Two former foreign ministers and political heavyweights say that the Estonian government should be more proactive and assertive in dealing with Finland's policy of keeping its borders closed to ferry-borne commuters coming from Estonia, reportedly in violation of European Commission principles on free movement. The question is more a political one than one of health-care, the pair said, at a time when Finland goes to the polls Sunday in its local elections.
While sitting foreign minister Eva-Mari Liimets (Center), a former diplomat, did not find time on Tuesday to comment to ETV morning magazine show "Terevisioon" Tuesday, Urmas Reinsalu (Isamaa), who was foreign minister in the last administration, was able to do just that, and said that he found it remarkable that while he wrote a Riigikogu address to Finland on the issue at the end of January, this has been held up for over three months.
"The reason being that we feel we must not offend Finland by quarreling with them," Reinsalu, a highly visible political actor during his time as foreign minister, in a term which included Estonia's accession to non-permanent membership of the UN Security Council, told "Terevisioon"'s Liisu Lass.
"My message would be this: We should not be too timid with our esteemed neighbor. Every country should stand up for its citizens, for its own interests," he said, noting that bringing something proactively to the negotiating table was also best practice.
Estonia must demonstrate to Finland – who retain the same border regime with Sweden – that restoring work commuting is the most important issue, from an Estonian perspective, in bilateral relations at the moment, while Estonia should be show to be ready to bring more to the table as well.
How to resolve the issue in practical terms would not be something for officialdom, he added.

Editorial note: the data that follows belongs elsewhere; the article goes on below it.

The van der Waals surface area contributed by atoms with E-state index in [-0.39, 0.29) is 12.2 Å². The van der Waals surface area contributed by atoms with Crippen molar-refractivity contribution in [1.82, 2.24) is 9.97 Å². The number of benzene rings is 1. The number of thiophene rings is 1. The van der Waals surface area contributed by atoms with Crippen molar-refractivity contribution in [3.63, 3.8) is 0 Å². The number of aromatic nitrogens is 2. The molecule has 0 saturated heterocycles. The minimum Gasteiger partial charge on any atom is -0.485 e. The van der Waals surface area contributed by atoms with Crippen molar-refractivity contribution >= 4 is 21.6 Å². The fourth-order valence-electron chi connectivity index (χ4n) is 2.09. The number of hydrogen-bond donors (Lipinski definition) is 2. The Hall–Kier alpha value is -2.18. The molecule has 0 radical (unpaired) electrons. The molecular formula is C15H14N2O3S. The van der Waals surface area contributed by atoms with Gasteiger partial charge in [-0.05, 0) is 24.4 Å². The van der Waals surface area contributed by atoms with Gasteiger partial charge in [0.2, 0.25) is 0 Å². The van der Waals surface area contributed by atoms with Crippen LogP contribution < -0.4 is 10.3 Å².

"This is a political issue, and if we pass on the message that this situation could ruin our relationship if it is not resolved immediately, our democratic neighbor will no doubt draw conclusions from that and seek some compromise. There is no doubt about that. We have to be stronger, louder and bolder – there is nothing to be ashamed of. We have tens of thousands of people who are trapped there [in Finland]," the former foreign minister went on.
Also appearing on "Terevisioon" was MEP Urmas Paet (Reform), who added that while Estonia should keep the pressure up, so should the European Commission.
Paet said: "The nature of the problem is a broader one, as Finland has also been violating the EU principle of free movement for several months, meaning the European Commission must respond, since the country is not fulfilling its commitments. Second, this is not just about labor migration but about the free movement of people. This has been agreed by the EU.
Paet also noted that the issue was now a political one, given Finland goes to the polls Sunday in local elections already postponed two months due to the pandemic.
"It has to be talked about via all sorts of channels. Finnish society should also realize that the issue has not been one simply of health for some time now, but rather a political issue. We know that local elections are coming up in Finland; the closure of the country is a relatively popular move, and no politician would publicly state that what the Finnish state has done is wrong, though they may say so in conversation," Paet, who was foreign minister for over nine years during the prime ministerial term of Andrus Ansip (Reform), continued.
Urmas Reinsalu called last week's move by Prime Minister Kaja Kallas (Reform) to summon the Finnish ambassador only after his country had made a decision to permit air travel into Finland, but not sea-borne travel, a strange one in terms of its timing.
"Usually, such steps are taken before something needs to be achieved, not after a decision - then there is nothing more to do," he said.
Urmas Paet noted that the politicization of the issue can be observed in other countries during the pandemic as well, without naming them.
Estonia also has local elections on the horizon, in October.
Editor: Andrew Whyte